Visions of the kinds of charter schools that could open in Spokane are emerging: a dual-language elementary or middle school; a high school that incorporates two years of college; an academically rigorous elementary school; and a K-8 science, technology, engineering and mathematics school.
Those are the ideas Spokane Public Schools is vetting to determine which best fits the district and the community.
By July 1, the picture will become clearer as officials from Spokane Public Schools and 12 other districts statewide submit applications detailing the types of charter schools they hope to host.
The charter schools must be designed to help at-risk students, which include low-income and gifted students. The applications from school districts will offer a glimpse of what district officials think will best benefit their students.
“We expect a mix of what we call ‘homegrown’ and charter-management organizations,” said Chris Korsmo, CEO of the Washington League of Education Voters, which backed the initiative allowing charter schools in the state. “To us, the most important part of this is providing students and families with high-quality options and serving children at risk that don’t usually have high-quality options.”
Charters are nontraditional specialty schools operating under a contract that outlines powers, responsibilities and performance expectations. The schools are public, governed by a special board in some cases, and tend to focus on a particular study area or learning method. The schools are not run by the districts in which they are located.
Washington is one of the last states in the nation to allow charters into the public school system, after voters approved Initiative 1240 in November. Idaho and Oregon have operated the schools for more than a decade.
The Washington State Board of Education does not have to approve all the school districts that applied as authorizers. The law calls for eight charters to be approved this year and 40 over the next five years. The districts will find out in August if they made the cut.
“The competition among districts to be charter school authorizers is a situation that we want,” Korsmo said. “It’s great to have high-quality choices, and with only eight spots per year, we hope it’s competitive.”
Charters can make a school district more attractive, bringing families who left for private schools or home schooling back into public schools.
On the other hand, teachers unions across Washington opposed the initiative.
A lawsuit filed in February by a coalition of educators and community groups challenges the constitutionality of the new charter school law. The complaint says the law violates the state’s constitution by “improperly diverting public school funds to private nonprofit groups” not subject to local voter control and creates another roadblock to funding basic education.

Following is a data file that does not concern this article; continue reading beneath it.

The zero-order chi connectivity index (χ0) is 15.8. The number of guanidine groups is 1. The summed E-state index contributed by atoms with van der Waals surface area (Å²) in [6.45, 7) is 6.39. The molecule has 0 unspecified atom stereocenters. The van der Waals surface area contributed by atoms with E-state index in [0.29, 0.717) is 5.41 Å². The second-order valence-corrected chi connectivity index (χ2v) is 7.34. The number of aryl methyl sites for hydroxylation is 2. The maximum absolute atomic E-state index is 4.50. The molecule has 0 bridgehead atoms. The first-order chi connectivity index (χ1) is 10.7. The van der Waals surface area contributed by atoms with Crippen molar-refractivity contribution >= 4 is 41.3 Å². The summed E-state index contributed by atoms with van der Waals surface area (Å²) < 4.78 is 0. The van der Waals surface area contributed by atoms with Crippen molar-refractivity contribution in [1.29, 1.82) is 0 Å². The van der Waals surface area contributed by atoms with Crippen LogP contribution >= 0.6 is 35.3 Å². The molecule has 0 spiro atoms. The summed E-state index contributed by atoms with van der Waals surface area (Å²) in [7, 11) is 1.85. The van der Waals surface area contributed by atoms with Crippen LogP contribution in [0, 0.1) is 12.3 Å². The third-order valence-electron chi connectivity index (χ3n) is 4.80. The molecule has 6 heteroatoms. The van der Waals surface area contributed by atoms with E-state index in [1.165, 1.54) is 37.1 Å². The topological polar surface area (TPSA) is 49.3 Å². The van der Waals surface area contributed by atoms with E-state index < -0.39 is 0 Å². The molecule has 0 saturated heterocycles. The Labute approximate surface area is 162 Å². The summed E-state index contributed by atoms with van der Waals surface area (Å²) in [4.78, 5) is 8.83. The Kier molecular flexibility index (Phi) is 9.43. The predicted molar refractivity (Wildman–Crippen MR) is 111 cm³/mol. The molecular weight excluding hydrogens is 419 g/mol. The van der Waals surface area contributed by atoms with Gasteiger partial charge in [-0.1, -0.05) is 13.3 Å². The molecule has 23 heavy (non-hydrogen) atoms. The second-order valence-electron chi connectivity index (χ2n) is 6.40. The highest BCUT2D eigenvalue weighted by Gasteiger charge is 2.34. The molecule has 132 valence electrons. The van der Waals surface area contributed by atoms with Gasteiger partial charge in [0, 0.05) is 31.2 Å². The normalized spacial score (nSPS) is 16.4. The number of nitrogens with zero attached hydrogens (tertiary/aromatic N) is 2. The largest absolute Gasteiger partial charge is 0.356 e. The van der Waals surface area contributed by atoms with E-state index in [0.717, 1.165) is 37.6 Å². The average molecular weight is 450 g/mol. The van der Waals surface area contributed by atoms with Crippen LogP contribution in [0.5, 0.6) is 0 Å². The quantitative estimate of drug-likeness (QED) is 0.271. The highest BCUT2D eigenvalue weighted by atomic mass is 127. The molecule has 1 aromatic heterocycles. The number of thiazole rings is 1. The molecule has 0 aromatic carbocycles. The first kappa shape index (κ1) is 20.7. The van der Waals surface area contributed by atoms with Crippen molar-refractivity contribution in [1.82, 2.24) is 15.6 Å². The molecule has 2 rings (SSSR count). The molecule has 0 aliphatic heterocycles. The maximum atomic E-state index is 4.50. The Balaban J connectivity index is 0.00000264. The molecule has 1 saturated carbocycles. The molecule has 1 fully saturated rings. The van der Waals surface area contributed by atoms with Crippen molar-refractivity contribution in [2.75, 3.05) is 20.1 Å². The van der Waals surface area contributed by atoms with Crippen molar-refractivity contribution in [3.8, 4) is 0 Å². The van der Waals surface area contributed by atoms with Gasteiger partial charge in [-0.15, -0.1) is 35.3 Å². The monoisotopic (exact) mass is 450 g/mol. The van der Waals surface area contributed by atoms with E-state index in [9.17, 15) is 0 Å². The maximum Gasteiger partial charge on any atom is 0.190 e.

Regardless, several districts are pouncing on the opportunity to host one of the nontraditional schools.
Spokane is the largest district seeking to authorize charter schools and the only one in Eastern Washington. In addition to the school districts, the Washington Charter School Commission – a group of nine people appointed by the governor’s office – also can authorize charter schools anywhere in the state.
The first schools are expected to open in 2014-15.
Spokane Public Schools Superintendent Shelley Redinger, who facilitated a charter while superintendent at an Oregon school district, announced as soon as the initiative passed that she wanted a charter school in the district.
Her boldness has been noted by state charter school advocates and potential donors.
“The district’s willingness to do things differently is important,” Korsmo said. “It can be very scary for district leadership to look at things differently. She’s smart, strategic and courageous.”
Redinger has already been exploring partnerships with the Bill & Melinda Gates Foundation, she said. Next month, members of the district’s leadership team and the president of the local teachers union, the Spokane Education Association, will travel with Gates Foundation employees to Spring Branch, Texas, to tour a charter school option called the “portfolio district approach.”
Basically, it’s a districtwide approach offering a variety of programs within the public school system rather than forming one independent, specialized charter school.
Redinger also is looking to Portland Public Schools as a model. That district has nine charter schools: two nonprofits and seven created by community members, parents or a combination of both. The schools’ focuses include French immersion, academically rigorous elementary education, a high school geared toward leadership and entrepreneurship, and an arts- and sciences-based elementary.
“Our charter schools contribute to the overall portfolio of options that PPS offers families,” said Kristen Miles, Portland Public Schools’ senior manager of charter schools. Two decades after the first charter school in the U.S. opened in 1992, there are more than 5,300 charter schools nationwide that enroll nearly 1.6 million students.
“One of the benefits of waiting so long, we don’t have to reinvent the wheel,” said Chris Martin, a Washington Charter School Commission member and executive director of Prodigy Northwest, which supports gifted education programs. “We can learn what’s best from other states.”
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